The Age claims that our public servants are costing taxpayers big dollars to be taught to write. $55,000? Hootville charges significantly less. It’s a shame we read this after being booked to deliver our second Copy Savvy 101  for the Australian Services Union in two months. 



Fundraising Institute of Australia faces major media melee – updated March 9 and 11

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Update: March 11: A relatively tame sequel was published by Jonathan Marshall. Brett remained unquoted despit na chat with the journalist in question – proof positive that good media training can equal gaining coverage – or avoiding it. The article does provide one lesson though – media loves conflict. A story with two differing opinions has double the chance of running. If JM had not found a dissenting voice it’s doubtful that there woud have been a story.

Update March 9: Since the original post, the reporter behind the story Jonathan Marshall contacted Brett de Hoedt for comment. Brett being Brett gave comment. We’ll see what results this Sunday. We thinks JM found more controversy in other speakers.

Original post:

99% of nonprofit CEOs we’ve met fear an unscrupulous, unfair, unexpected media hikacking. Only 1% ever experience such a thing. One such CEO is Fundraising Institute of Australia’s Rob Edwards.

Donors portrayed as victims, fundraisers as perps.

The organisation he leads was roundly and royally done over by Jonathan Marshall of the Sunday Telegraph whose work is deliberately misleading and hurts anyone who raises money in Australia. Marshall; shame on you for so willingly taking comments out of context to mislead and panic your readers.

Read this story if you fundraise, lead any nonprofit or industry group. Then read our thoughts.

What is particularly galling is that Marshall knows very well how people of any industry joke among themselves. Would his News Limited colleagues jokingly wish that flagging circulation be boosted by a terrorist attack? Yep. Do they really wish it? No. Would their comments look bad in writing? Yep. Would it fair to print them? No. He’s treating his readers like idiots. Of course many of them are.

If you feel like responding Jonathan Marshall, feel free. We may even present your comments unedited and in context.

Jonathan is clearly on a roll – this is his “special investigation” from two weeks ago into face to face fundraisers.  (Hootville has worked on preparing F2F fundraisers for this sort of coverage before.)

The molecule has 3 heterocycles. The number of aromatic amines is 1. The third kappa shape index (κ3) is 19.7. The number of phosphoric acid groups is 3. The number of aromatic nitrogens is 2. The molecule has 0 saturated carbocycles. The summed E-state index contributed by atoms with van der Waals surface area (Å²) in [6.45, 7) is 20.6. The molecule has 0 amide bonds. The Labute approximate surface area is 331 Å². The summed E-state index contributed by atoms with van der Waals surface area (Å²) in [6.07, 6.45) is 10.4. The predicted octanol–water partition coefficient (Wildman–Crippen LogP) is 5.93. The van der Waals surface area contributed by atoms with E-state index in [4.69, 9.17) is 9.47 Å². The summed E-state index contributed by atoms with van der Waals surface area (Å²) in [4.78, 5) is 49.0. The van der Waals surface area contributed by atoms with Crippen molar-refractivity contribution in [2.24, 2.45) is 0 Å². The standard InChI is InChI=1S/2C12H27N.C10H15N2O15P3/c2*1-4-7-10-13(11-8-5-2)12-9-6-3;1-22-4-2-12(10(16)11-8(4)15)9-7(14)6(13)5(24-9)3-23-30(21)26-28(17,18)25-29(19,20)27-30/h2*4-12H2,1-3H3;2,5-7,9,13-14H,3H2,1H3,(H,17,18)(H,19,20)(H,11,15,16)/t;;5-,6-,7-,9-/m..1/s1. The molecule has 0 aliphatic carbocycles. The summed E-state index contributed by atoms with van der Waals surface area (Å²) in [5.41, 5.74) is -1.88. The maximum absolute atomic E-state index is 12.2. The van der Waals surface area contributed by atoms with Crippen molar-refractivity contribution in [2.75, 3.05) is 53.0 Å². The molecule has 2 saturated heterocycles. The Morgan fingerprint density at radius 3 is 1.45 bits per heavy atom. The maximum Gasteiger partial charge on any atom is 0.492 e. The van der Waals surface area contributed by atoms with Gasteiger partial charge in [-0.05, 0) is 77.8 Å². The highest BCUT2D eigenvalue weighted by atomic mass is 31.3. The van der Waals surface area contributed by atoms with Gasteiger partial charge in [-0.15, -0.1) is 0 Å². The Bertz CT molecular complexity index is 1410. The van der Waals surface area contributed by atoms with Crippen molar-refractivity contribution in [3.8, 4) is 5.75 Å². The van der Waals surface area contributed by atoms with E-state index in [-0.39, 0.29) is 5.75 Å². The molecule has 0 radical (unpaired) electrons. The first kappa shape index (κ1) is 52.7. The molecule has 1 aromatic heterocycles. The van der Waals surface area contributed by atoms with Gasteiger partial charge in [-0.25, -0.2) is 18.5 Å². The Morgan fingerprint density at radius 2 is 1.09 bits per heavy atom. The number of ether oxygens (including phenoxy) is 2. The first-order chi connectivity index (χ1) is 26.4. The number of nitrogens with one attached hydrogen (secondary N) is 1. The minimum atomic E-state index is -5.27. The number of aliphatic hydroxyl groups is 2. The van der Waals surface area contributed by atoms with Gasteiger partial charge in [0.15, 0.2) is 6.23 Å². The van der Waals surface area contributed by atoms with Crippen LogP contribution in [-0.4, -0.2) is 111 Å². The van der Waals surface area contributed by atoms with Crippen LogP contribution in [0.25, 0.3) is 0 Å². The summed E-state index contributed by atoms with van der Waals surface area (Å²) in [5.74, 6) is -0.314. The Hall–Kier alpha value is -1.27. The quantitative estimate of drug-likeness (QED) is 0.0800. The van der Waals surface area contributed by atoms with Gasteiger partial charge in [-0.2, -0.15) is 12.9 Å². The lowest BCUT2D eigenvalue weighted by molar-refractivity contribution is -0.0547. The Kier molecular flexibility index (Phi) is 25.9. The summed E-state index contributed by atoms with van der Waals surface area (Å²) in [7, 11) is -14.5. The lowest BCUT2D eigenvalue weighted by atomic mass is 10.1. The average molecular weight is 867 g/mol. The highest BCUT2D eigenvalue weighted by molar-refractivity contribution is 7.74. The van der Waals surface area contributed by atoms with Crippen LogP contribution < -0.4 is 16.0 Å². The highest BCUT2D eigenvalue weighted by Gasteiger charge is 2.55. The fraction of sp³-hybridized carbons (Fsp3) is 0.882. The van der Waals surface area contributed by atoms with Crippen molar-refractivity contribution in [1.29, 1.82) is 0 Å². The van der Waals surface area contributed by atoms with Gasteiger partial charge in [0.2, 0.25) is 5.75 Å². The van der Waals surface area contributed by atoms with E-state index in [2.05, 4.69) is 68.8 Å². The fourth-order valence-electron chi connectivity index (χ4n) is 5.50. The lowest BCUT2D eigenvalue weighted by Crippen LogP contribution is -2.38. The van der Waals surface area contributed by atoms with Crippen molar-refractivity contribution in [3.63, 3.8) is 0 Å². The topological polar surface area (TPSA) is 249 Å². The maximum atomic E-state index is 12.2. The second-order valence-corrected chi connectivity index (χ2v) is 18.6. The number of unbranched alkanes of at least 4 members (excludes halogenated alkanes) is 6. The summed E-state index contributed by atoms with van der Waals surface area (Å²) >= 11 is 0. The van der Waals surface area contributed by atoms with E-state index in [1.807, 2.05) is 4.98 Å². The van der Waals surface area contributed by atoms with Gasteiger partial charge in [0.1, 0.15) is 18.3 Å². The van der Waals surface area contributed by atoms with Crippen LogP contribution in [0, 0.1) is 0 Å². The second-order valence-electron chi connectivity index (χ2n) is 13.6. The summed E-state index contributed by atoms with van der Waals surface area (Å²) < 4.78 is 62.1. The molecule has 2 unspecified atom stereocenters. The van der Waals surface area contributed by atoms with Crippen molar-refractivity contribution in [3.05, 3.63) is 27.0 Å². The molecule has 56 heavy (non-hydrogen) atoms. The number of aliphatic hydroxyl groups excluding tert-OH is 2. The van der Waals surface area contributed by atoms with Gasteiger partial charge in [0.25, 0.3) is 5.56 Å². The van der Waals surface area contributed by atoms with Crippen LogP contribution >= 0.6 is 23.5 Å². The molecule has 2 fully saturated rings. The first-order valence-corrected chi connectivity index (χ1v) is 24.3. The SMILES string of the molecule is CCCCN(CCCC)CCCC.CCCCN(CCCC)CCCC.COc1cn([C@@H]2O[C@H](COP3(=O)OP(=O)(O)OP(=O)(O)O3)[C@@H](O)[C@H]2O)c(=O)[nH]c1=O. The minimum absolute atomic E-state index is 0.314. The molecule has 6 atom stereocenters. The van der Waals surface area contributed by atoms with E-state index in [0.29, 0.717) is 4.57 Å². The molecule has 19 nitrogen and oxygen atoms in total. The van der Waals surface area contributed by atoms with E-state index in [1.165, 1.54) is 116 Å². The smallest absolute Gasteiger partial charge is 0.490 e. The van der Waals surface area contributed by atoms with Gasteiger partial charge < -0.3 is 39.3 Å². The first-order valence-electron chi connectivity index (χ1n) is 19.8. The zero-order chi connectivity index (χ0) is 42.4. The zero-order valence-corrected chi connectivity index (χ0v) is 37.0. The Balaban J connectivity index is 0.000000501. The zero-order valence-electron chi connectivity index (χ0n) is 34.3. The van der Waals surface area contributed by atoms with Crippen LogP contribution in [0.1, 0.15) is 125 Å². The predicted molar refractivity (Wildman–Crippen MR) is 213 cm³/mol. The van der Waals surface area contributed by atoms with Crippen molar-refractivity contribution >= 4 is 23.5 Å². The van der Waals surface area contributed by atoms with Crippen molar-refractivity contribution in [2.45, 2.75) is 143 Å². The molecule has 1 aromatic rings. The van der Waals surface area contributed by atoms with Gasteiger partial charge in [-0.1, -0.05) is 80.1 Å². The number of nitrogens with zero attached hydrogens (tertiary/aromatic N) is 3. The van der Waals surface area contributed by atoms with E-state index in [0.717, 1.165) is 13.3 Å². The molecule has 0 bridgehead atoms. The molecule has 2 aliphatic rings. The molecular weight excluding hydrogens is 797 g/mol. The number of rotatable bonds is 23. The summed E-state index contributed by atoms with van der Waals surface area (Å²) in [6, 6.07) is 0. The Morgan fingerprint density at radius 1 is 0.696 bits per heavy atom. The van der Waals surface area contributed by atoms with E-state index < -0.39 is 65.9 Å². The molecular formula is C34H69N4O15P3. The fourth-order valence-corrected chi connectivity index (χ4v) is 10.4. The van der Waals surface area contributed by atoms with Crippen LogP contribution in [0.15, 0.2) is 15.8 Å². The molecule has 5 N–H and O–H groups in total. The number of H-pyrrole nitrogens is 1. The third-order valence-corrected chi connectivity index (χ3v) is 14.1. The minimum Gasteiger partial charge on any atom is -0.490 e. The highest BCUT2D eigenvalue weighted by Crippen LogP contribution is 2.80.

Some unsolicited advice to FIA and nonprofits on facing such a crisis:

Decision #1: how do we respond to our members?

Do we write something on our website? eNewsletter? Twitter? Yes – all of the above and fast. Drop everything and handle this. Your Sunday tweet was great – open and communicative.

These communications channels can’t be suddenly ramped up. If you haven’t spent time and energy building up followers, fans and visitors you will be less effective.

Tell members and sympathisers to directly contact Marshall and his boss – not for the FIA’s sake, but for theirs. Not just electronically – calls are much more effective. Anyone have his direct numbers? Distribute them.


Decision #2; do we seek media coverage to respond?

Yep – and fast – with mature, fair media outlets with which you have existing relationships. Place trained spokespeople alongside experienced fundraisers and offer them to media. We recommend highly sympathetic fundraisers challenge the string of broad misconceptions in the article more so than the FIA brass. Don’t offer the session presenter mentioned in the story – offer Australians who raise money for kids, dogs and scholarships for a living. Again, it’s very late to find FIA members willing to join the fray now. Case studies and media talent need to be sorted before crisis hits. Media relationships cannot be forged now.

Also – get some elderly and “vulnerable” bequestors to address the condescending tone of the article. And PLEASE don’t tell us that you can’t arrange one such person due to privacy reasons. 


Decision#3 do we go legal?